by Jay Bush
James held tight onto ropes I’d added as makeshift Oh Shit! handles while we drifted around a corner in my first car, a 1980 Honda Civic—which had been dubbed “The Nasty” by friends and family. In desperation for my first set of wheels, I bought The Nasty from James—who dressed and acted like a bad hybrid of Hunter Thompson and Neo, from The Matrix—for four hundred dollars and an ounce of weed. The exterior of the Civic, when I bought it, was rust covered sky-blue with black rims. I never was one for a sky-blue car and black rims didn’t fit my Toontown-esque idea of life. I decked out The Nasty with some adornments and new paint. A few cans of neon blue for the body; blaze orange for the doors; canary yellow for the tires and rims and, with the addition of a bowling trophy (stolen from the local high school) as a hood ornament, the outside of the car was as flashy as a Jr. high girl’s Bedazzled purse. The car was ready to take bored kids from point A—wherever that may be—to points B, C, D, and back to A where they can rest quietly after a full day of … yikes, did we actually do that?
The Nasty got its name from the layers of black mold inside the car. When I bought it, the mold was so thick you could scrape it off with a putty knife. The car leaked from every possible opening. Rubber gaskets around the door had dry rotted, the sealant around the windshield was so deteriorated that my mullet fluttered elegantly even with the windows up. Rain poured through the windshield like water through a colander. The hatchback let in water by the gallon. After my exterior modifications, I had to do some interior work to get rid of the mold—for some reason none of my friends wanted to ride around in a clown car that smelled like a trashcan.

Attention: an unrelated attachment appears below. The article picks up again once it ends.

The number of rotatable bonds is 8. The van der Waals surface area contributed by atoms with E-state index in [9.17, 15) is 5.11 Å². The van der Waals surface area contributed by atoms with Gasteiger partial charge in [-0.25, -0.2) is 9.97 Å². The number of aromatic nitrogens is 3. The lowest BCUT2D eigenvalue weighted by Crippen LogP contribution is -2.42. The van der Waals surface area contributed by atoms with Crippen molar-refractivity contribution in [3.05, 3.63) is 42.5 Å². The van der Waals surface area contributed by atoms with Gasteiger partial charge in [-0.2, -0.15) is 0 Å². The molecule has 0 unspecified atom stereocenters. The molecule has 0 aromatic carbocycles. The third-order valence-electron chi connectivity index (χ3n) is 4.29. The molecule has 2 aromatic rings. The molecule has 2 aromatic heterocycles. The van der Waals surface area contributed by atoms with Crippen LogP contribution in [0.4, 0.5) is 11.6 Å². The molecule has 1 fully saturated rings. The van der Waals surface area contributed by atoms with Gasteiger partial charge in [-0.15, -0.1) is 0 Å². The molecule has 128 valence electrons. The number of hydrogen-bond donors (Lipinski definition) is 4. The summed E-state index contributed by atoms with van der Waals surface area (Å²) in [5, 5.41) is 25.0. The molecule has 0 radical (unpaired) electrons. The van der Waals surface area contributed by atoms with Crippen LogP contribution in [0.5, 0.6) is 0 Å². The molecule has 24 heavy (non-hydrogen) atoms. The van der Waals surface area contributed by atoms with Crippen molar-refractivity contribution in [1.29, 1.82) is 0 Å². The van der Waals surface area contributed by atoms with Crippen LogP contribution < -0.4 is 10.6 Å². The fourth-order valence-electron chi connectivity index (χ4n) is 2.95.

Under the wet, rotting carpet I discovered the water had done its damage on The Nasty’s floor pans. The holes were so big I could put my hand through them. The jagged edges cut me when I was stupid enough to try. With the addition of a little plywood, I set that safety concern aside.
WARNING: Candles inside a car may seem like a good idea but if you burn them while driving on curvy roads, and the wax spills onto the dashboard, it will catch on fire.
“I’m riding in front on the way back!” James shouted over The Nasty’s brand-new Sony in-dash—the only thing James spent the money to fix when he owned the car. Four new speakers and a black and red Sony stereo complete with digital equalizer display turned nightly excursions into a disco and day rides into melodious mechanical mayhem.
“Not a chance,” Jason, my older brother, said as he calmly licked the joint he was rolling and pushed in the car’s cigarette lighter.
The road narrowed from a two-lane with fresh gravel to a single lane with grass growing so high in the middle I’d have to mow The Nasty’s grill when I got home.
We were getting close to point B.